Barry Law Review

No abstract provided.


The Shifting Tides Of Merger Litigation, Matthew D. Cain, Jill E. Fisch, Steven Davidoff Solomon, Randall S. Thomas 2017 U.S. Securities and Exchange Commission

The Shifting Tides Of Merger Litigation, Matthew D. Cain, Jill E. Fisch, Steven Davidoff Solomon, Randall S. Thomas

Faculty Scholarship

In 2015, Delaware made several important changes to its laws concerning merger litigation. These changes, which were made in response to a perception that levels of merger litigation were too high and that a substantial proportion of merger cases were not providing value, raised the bar, making it more difficult for plaintiffs to win a lawsuit challenging a merger and more difficult for plaintiffs’ counsel to collect a fee award.

We study what has happened in the courts in response to these changes. We find that the initial effect of the changes has been to decrease the volume of merger ...


Trigger Crimes & Social Progress: The Tragedy-Outrage-Reform Dynamic In America, Paul H. Robinson, Sarah M. Robinson 2017 University of Pennsylvania Law School

Trigger Crimes & Social Progress: The Tragedy-Outrage-Reform Dynamic In America, Paul H. Robinson, Sarah M. Robinson

Faculty Scholarship

Can a crime make our world better? Crimes are the worst of humanity’s wrongs but, oddly, they sometimes do more than anything else to improve our lives. It is often the outrageousness itself that does the work. Ordinary crimes are accepted as the background noise of everyday existence but some crimes make people stop and take notice – because they are so outrageous or so heart-wrenching.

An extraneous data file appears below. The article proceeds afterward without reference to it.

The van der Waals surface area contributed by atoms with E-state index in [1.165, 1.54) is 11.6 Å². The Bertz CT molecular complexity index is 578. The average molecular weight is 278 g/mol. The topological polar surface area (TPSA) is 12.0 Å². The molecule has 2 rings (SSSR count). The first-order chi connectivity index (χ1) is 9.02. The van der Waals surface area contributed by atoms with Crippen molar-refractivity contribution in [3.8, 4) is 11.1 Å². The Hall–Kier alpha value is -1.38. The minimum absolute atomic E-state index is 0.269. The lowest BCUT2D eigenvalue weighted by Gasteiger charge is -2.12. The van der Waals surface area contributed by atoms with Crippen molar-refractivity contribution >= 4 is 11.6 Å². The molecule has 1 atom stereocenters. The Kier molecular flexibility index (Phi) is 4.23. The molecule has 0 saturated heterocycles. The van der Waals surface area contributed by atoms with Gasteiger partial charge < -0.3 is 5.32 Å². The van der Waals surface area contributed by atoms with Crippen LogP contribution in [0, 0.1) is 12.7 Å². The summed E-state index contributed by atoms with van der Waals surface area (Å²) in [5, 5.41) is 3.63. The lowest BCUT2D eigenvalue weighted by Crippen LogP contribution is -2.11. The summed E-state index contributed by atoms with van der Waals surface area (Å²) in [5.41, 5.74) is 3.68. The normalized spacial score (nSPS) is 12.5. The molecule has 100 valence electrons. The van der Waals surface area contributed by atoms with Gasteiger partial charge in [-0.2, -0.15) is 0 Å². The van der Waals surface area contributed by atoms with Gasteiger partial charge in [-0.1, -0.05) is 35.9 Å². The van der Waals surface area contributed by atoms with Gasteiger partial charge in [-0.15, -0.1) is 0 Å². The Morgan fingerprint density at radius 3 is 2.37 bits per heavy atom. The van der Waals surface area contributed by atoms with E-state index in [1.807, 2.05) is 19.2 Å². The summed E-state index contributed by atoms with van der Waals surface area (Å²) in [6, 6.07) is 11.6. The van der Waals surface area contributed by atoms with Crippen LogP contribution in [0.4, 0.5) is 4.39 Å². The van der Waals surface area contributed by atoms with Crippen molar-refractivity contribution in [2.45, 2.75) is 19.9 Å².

This brief essay explores the dynamic of tragedy, outrage, and reform, illustrating how certain kinds of crimes can trigger real social progress. Several dozen such “trigger crimes” are identified but four in particular are ...


High-Stakes Interpretation, Ryan D. Doerfler 2017 University of Pennsylvania Law School

High-Stakes Interpretation, Ryan D. Doerfler

Faculty Scholarship

Courts look at text differently in high-stakes cases. Statutory language that would otherwise be ‘unambiguous’ suddenly becomes ‘less than clear.’ This, in turn, frees up courts to sidestep constitutional conflicts, avoid dramatic policy changes, and, more generally, get around undesirable outcomes. The standard account of this behavior is that courts’ failure to recognize ‘clear’ or ‘unambiguous’ meanings in such cases is motivated or disingenuous, and, at best, justified on instrumentalist grounds.

This Article challenges that account. It argues instead that, as a purely epistemic matter, it is more difficult to ‘know’ what a text means—and, hence, more difficult to ...